Curtis Blaydes Grinds Out Alexander Volkov in UFC on ESPN 11 Headliner

By Tristen Critchfield Jun 20, 2020

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The Curtis Blaydes takedown tour continues to roll on in the Ultimate Fighting Championship’s heavyweight division.

Blaydes (14-2, 9-2, 1 NC UFC) earned his fourth consecutive triumph in the UFC on ESPN 11 main event, grinding out a unanimous decision over Alexander Volkov (31-8, 5-2 UFC) at the UFC Apex in Las Vegas on Saturday night. All three judges scored the fight in favor of the Elevation Fight Team standout: 49-46, 48-47 and 48-46.

Blaydes grounded Volkov in every frame, setting a heavyweight record with 14 takdowns landed over the 25-minute affair. The first takedown occurred within the bout’s first 10 seconds, and “Razor” forced Volkov to carry his 260-plus pounds for much of the contest. However, Blaydes’ pace gradually slowed over the course of the fight, and he was often unable to land any offense of significance from top position.

“I’m tired. Volkov was a lot harder than I thought to take down,” Blaydes said. “He was real strong.”

Volkov’s best moments occurred in the championship frames. A counter knee in Round 4 had Blaydes bleeding from the mouth, the Russian ended that period with a takedown and some ground-and-pound of his own before the horn. Another knee by “Drago” had Blaydes circling away in Round 5, but the American was able to plant Volkov on his back once more and ride out his victory from top position.

“It’s always a good experience to know you can go five rounds. I know I’ve got to work on my conditioning after the third round,” Blaydes said. “I’m happy with the win. Volkov is legit, and I’m one step closer to the title shot.”

Emmett Outduels Burgos in Memorable Brawl

Josh Emmett is known for his deadly right hand, but that familiar weapon wasn’t what made the difference against Shane Burgos.

Propelled by a pair of knockdowns in the third frame, Emmett earned a wildly entertaining unanimous decision triumph over Burgos in a pivotal featherweight clash. Scorecards read 29-28, 29-28 and 29-27 for Emmett, who won his third consecutive bout within the Las Vegas-based promotion.

“He’s a tough guy. All the respect in the world. I knew it was gonna be a hell of a fight,” Emmett said.

Throughout the bout, Emmett (16-2, 7-2 UFC) threw his right hand with malicious intent, and numerous times it connected. While Burgos (13-2, 6-2 UFC) absorbed those blows, it was a pair of short left hands from Emmett that floored the Team Tiger Schulmann product twice in the final stanza. That strong finish was needed, as the rangier Burgos seemed to have briefly seized momentum in Round 2 behind a diverse arsenal of punching combinations and low kicks.

Making the victory even more impressive was the fact that Emmett was compromised early in the fight, when he appeared to injure his knee. That didn’t prevent him from attacking Burgos’ chin the rest of the way.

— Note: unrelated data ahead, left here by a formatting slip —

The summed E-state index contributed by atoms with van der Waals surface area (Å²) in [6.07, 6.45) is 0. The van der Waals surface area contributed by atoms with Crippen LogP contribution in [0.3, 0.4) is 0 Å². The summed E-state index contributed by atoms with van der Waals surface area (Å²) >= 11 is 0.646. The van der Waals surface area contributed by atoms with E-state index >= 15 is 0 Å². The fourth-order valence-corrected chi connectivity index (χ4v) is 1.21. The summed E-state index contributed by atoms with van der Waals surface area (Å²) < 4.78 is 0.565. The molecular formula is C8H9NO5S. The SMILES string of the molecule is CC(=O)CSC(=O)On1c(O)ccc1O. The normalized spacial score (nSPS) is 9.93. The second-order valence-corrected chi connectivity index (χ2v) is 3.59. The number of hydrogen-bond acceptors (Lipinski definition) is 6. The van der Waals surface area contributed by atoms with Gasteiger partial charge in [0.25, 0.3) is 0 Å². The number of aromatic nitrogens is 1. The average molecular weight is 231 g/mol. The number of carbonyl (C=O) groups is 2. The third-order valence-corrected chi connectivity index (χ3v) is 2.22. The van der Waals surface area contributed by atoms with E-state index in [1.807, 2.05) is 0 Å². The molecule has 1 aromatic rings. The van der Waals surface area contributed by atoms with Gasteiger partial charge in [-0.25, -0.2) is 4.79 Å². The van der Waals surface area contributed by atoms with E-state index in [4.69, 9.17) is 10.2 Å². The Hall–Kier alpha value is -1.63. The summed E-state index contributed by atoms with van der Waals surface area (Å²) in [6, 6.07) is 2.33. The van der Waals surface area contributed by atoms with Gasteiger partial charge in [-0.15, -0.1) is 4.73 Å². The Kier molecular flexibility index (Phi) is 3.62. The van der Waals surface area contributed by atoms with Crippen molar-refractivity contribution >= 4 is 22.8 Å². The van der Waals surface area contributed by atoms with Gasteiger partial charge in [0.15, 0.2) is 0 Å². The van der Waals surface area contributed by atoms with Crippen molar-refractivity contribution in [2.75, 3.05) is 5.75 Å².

“I think I hyperextended it in the first round,” he said. “Just no stability, it’s just giving out.”

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Pennington Outworks Reneau

Former bantamweight title challenger Raquel Pennington garnered a three-round verdict over Marion Reneau, earning scorecards of 30-27, 29-28 and 29-28 from the cageside judges. Pennington’s eight UFC triumphs rank second in the history of the women’s 135-pound weight class.

After a competitive opening stanza, “Rocky” gradually picked up steam. Pennington (11-8, 8-5 UFC) did her best work to the body, overpowering Reneau in the clinch and landing multiple knees to the midsection. Pennington continued to gain momentum in Round 3, as she tagged a fading Reneau with right hands and elbows in addition to the continued body work.

Reneau (9-6-1, 5-5-1 UFC) has lost three consecutive fights, all via decision.

Muhammad Survives Against Good

Belal Muhammad ran out to an early lead, then survived a harrowing final frame to earn a unanimous verdict over Lyman Good in a welterweight clash. All three judges scored the fight 29-28 in favor of the former Titan Fighting Championships king. Muhammed has won seven of his last eight promotional appearances.

Muhammad (17-3, 8-3 UFC) confounded Good (21-6, 1 NC, 3-3 UFC) by frequently switching stances and utilizing lateral movement while landing crisp punching combinations and kicks to the body over the bout’s first 10 minutes. Good’s power surfaced in Round 3, when he stunned his foe with a pair of right hands early in the frame. Good continued to find the range on his right hand until Muhammad landed a late takedown and ended the fight attached to his opponent’s back.

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Miller Armbars Roberts for 10th UFC Submission

Thirty-five bouts into his Ultimate Fighting Championship career, Jim Miller remains one of the most dangerous submission artists in the sport today.

The New Jersey native tapped out Dana White’s Contender Series alum Roosevelt Roberts with an armbar 2:25 into the opening round of their featured lightweight contest for his 10th career submission victory within the Las Vegas-based promotion. It was Miller’s first victory via armbar since tapping Fabricio Camoes with the maneuver at UFC 168 in December 2013.

Miller (32-14, 21-13 UFC) quickly assumed top position early in Round 1 after Roberts (10-2, 4-2 UFC) slipped on a kick. The 36-year-old maintained top position for a period, and then capitalized by framing an armbar when Roberts attempted to scramble to his feet. Roberts defended well until he broke his grip to land a hammerfist, and that was when Miller was able to torque the hold and elicit the verbal submission.

“He’s talented on the ground. I felt that I had a pretty significant strength advantage,” Miller said. “I was just looking for him to make that mistake.”

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